What is Xelianz
Xeljanz (tofacitinib) is a Disease Modifying Anti-Rheumatic Drug (DMARD) that suppresses the immune system to treat moderate to severe rheumatoid arthritis. Xeljanz is currently used to treat rheumatoid arthritis with and without the medication methotrexate. Xeljanz is also used to treat psoriatic arthritis and ulcerative colitis.
Xeljanz belongs to a class of medications known as Janus Kinase JAK) inhibitors. It is the first medication of this class to be approved for clinical trials and was first approved for use as a prescription medicine in 2012.
Who Should NOT Take Xeljanz
Patients should contact their doctor before intentionally missing a dose of Xeljanz. However, in the following situations, it would be advisable to stop taking the medicine and call a doctor:
Patients who are about to have surgery should discuss stopping Xeljanz with their doctor.
Some medications may not be safe to take with Xeljanz including ketoconazole, fluconazole, and rifampin. Patients should always discuss all of the medications that they are taking with their doctor.
Some medications may increase the risk of infection and should not be taken with Xeljanz, including biologics and other potent immunosuppressive medications such as cyclosporine or azathioprine.
How Xeljanz Works
One way that cells in the body communicate with each other is with special signalling proteins called cytokines. Cytokines are made and released by cells and drift around and until they encounter another cell and bind to a receptor on its surface.
When a cytokine binds to the surface of a cell, it passes its message to the cell’s nucleus (its “brain” or command centre) using a process called signal transduction. The nucleus responds to a signal by producing the appropriate protein or peptide that’s coded for in its DNA (this is called activation of transcription).
One of the important signal transduction pathways in the body uses an enzyme called Janus Kinase (JAK) and another molecule called Signal Transducer and Activation of Transcription (STAT) to send a signal to a cell’s nucleus.
The JAK-STAT pathway is important for sending signals related to bone marrow and immune system activation.
Xeljanz is a small molecule that enters a cell and binds to the ATP binding site on the enzyme Janus Kinase (JAK). In doing this, it prevents JAK from activating STAT. This blocks the process of sending a signal to the cell’s nucleus.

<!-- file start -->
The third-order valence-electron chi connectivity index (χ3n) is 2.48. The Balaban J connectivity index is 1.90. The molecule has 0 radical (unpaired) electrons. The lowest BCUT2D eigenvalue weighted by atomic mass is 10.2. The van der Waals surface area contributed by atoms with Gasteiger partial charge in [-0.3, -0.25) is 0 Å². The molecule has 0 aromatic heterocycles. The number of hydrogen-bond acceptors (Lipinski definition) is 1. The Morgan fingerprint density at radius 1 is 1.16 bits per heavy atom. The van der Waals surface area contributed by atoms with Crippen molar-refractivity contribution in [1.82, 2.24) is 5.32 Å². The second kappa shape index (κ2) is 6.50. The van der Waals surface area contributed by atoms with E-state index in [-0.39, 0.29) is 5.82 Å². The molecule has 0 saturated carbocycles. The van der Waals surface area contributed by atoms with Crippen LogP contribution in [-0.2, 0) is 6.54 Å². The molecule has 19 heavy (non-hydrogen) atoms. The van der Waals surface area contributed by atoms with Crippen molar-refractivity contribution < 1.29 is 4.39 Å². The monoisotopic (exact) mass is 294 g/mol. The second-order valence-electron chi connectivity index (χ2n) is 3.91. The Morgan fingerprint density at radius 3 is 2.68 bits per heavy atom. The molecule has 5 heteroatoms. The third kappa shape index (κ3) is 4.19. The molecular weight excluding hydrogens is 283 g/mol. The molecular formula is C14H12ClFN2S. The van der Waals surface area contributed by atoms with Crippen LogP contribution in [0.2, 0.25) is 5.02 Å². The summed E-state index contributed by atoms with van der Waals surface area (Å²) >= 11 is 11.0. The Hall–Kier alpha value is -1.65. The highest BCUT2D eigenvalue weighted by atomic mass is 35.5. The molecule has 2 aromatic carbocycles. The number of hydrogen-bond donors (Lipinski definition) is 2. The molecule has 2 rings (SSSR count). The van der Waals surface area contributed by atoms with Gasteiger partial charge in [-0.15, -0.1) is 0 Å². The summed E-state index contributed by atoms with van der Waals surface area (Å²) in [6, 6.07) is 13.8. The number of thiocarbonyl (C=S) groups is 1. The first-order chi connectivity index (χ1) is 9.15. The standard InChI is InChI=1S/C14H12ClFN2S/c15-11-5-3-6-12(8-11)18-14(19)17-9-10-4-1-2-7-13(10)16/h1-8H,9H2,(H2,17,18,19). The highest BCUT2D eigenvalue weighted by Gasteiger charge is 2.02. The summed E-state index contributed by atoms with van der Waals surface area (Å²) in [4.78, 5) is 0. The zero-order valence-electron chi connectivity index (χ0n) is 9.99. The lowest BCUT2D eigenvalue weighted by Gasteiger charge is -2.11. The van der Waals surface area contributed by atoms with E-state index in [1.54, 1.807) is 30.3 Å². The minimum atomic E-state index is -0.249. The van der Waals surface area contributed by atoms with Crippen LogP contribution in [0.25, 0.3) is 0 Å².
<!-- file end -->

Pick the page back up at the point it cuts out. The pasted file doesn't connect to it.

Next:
In rheumatoid arthritis, psoriatic arthritis, ulcerative colitis and many other autoimmune disorders, the immune system is not functioning correctly. It attacks the body’s own tissues the same way it attacks disease-causing germs.
By disrupting a key signal sending process related to immune system activation, Xeljanz interferes with the ability of immune system cells to talk with each other. When these cells can’t communicate as effectively, they have a hard time coordinating their attack on the body’s joints. The result is improvement in the symptoms of a patient’s arthritis.
Xeljanz is one of the few therapies for arthritis that is available as an oral tablet. The standard dose is either one 11 mg tablet taken once a day or a 5 mg tablet, taken twice every day.
Xeljanz does not work right away. It can take about 2 to 8 weeks before patients start feeling better, and it can take 3 to 6 months to feel the maximum effect of this medication. If the dose is changed, it can take 2-8 weeks to feel the effects.
The manufacturer of Xeljanz offers a support program to Canadian patients that are prescribed the medication:
Important Tests and Risks
The most common side effects of Xeljanz include include upper respiratory tract infections (common cold, sinus infections) and related symptoms.
Xeljanz might also cause headaches or diarrhea. Patients should tell their doctor if these effects are troublesome.
LESS SERIOUS side-effects include:
MORE SERIOUS side-effects include:
How to minimize the side-effects of Xeljanz:
When to Call a Doctor
Patients taking Xeljanz should call their doctor if they feel sick and want to stop, or if they are concerned about any side effects.
Other reasons to call a doctor while taking Xeljanz include: